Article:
Out of the Past, Part II

Published: October 17, 2012

By Jim Lichtman
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At one time or another, all of us have benefited from the inspiration of someone – a teacher, mentor – someone. John McCarthy, a friend and teacher based in Washington, D.C., inspires excellence in his students. “The Manny Burriss Story,” from May 2008, is but one example.

USA TODAY – May 10, 2008 – Manny Burriss went 3-for-4 with a two-run triple Friday versus the Phillies.

John McCarthy teaches kids the skills they need both on and off the field – focus, persistence, generosity, and humor. He’s more interested in teamwork than batting averages, and more concerned with effort than talent. Ultimately, he wants them to understand that bad calls and good calls have a way of evening out both in the game and in life.

McCarthy describes himself as “an average college kid and washout baseball pitcher” in the Baltimore Orioles organization who, in 1992, started his Home Run Baseball Camp for kids. From running what has become the biggest summer camp in Washington D.C. to the critically acclaimed inner city reading and baseball program Elementary Baseball, John has worked with over 15,000 kids from every socio-economic background. He also serves on the adjunct faculty at Wilson High School, teaching Alternatives to Violence to over one hundred juniors and seniors each year.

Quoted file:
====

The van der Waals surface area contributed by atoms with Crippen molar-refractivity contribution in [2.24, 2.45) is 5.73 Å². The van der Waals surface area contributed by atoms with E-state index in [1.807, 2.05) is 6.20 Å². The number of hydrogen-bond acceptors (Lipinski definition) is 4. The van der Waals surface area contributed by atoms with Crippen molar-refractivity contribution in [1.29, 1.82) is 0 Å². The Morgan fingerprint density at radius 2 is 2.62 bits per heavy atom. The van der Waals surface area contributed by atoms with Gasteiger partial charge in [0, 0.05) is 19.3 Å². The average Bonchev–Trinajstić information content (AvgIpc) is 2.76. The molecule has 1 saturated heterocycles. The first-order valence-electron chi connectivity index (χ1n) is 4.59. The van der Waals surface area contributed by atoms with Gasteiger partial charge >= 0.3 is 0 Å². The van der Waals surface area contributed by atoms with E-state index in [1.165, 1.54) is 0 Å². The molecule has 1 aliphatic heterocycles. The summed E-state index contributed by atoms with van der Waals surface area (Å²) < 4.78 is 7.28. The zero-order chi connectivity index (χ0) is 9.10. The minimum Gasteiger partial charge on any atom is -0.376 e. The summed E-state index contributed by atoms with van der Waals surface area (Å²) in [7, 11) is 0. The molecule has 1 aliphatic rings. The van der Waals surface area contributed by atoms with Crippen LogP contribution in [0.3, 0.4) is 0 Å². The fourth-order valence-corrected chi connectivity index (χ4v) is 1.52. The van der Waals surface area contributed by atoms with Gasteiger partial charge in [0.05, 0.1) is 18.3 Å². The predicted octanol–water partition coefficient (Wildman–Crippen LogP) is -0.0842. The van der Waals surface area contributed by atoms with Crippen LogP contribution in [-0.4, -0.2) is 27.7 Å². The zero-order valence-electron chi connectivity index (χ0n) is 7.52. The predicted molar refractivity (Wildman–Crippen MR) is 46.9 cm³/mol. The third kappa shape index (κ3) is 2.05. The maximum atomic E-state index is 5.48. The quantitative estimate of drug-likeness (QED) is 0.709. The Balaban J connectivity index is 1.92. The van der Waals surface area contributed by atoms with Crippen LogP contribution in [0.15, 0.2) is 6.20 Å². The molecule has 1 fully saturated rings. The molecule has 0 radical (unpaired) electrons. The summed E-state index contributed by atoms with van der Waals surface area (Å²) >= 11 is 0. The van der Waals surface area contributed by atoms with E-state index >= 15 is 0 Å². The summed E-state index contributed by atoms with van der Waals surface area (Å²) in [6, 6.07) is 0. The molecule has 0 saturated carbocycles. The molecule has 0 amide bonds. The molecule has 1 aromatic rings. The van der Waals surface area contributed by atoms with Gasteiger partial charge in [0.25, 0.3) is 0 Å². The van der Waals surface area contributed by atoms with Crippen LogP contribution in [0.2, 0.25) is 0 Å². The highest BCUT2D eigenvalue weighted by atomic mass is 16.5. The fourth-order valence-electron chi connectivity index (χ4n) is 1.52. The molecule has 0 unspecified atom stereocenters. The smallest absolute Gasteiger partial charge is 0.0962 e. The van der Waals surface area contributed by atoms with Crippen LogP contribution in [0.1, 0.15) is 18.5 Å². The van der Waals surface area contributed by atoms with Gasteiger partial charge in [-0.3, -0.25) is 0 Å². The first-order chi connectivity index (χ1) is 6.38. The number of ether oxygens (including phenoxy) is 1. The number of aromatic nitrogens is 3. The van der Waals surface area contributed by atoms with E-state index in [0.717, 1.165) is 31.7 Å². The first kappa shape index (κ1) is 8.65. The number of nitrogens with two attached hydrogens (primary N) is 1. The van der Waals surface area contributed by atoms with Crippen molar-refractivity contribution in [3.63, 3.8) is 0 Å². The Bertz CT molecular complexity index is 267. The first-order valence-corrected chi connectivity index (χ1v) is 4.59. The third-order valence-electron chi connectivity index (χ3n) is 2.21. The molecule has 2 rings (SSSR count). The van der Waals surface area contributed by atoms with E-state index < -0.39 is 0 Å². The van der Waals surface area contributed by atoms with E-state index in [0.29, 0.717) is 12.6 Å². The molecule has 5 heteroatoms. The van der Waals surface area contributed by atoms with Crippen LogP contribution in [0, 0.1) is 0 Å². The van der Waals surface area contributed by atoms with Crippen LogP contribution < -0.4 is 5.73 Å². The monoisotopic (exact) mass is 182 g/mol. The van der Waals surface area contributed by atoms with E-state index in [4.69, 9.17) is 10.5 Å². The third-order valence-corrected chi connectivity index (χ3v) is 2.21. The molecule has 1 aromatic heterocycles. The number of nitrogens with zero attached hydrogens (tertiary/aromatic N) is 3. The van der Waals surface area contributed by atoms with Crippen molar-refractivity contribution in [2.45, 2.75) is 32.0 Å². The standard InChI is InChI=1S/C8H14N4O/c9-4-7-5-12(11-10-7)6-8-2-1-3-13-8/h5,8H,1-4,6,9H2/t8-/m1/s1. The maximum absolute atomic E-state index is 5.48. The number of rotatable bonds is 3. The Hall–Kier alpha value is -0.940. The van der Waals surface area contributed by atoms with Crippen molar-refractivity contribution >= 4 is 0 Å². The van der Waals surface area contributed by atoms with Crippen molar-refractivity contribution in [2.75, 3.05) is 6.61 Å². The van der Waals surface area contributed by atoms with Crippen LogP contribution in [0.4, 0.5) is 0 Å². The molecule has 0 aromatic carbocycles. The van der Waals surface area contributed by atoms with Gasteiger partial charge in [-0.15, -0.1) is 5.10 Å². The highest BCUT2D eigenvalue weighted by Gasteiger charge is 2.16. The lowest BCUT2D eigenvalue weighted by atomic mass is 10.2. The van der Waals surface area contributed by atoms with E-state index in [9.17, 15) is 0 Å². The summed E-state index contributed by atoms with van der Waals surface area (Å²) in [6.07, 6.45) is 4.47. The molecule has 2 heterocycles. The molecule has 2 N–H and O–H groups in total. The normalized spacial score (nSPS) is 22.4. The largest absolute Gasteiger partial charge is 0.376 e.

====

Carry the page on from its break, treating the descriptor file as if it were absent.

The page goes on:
Mac shared a personal story with me that proves how much difference one person can make in the life of another.

“‘Mac, this is Manny. I got the call up to the Bigs!’

“As text messages go, this one was mint.

“Emmanuel Burriss, the boy who bounded across my little league field soaking up every fungo, was now a grown man saying goodbye to the AAA bushes and hello to the Major Leagues as the new shortstop for the San Francisco Giants. It was thoughtful for him to take the time to send the old coach a heads up and it sent a chill down my spine as I read it walking into dinner.

“Manny was a regular on Garrison Elementary’s hardpan, pray-for-divine-guidance-and-a-good-hop, field that doubled as the parking lot on Sundays. He grew up across 13th Street on a block blessed with a roving crew of high school and college bound athletes whose constant play and competition marked their childhood.

“Working with every one of them in a program called Elementary Baseball at Garrison, our coaching staff tried to teach them to play with joy, win with class and lose with grace. Manny attended a local Catholic School but was a welcome drop-in at practices. He took to competition naturally and craved spirited games.

“As he grew, Manny began developing into a strong prospect.  He had a strong baseball IQ, a great family with rock solid values and a tenacious work ethic that wrung every drip of talent possible. Of course, Manny had many gifts that mark a pro athlete.

“Manny went on to coach for me at Home Run Baseball Camp where he was known for his sincere and likeable nature.  He relished working with the campers on their swings, getting them to embrace full hustle and taught them to be All Stars from the neck up.

“I never saw Manny raise his voice to a player or ‘big time’ any fellow coach. He jumped at the chance to join my coaching delegation to visit my program Beisbol y Libros in Consuelo, Dominican Republic. He was humbled by the vicious hunger and economic poverty he saw up close and inspired by the world’s diamond mine of baseball prospectos. I remember him sitting quietly visiting with the Grey Sisters of the Immaculate Conception who have spent a lifetime in Consuelo creating solutions to complex issues of social justice.

“Good coaches take every player’s baseball career seriously and nurture them fairly. Whether they become big leaguers in the classroom, the emergency room or at shortstop in ‘The Show,’ each player who gives full effort is to be celebrated and honored.”


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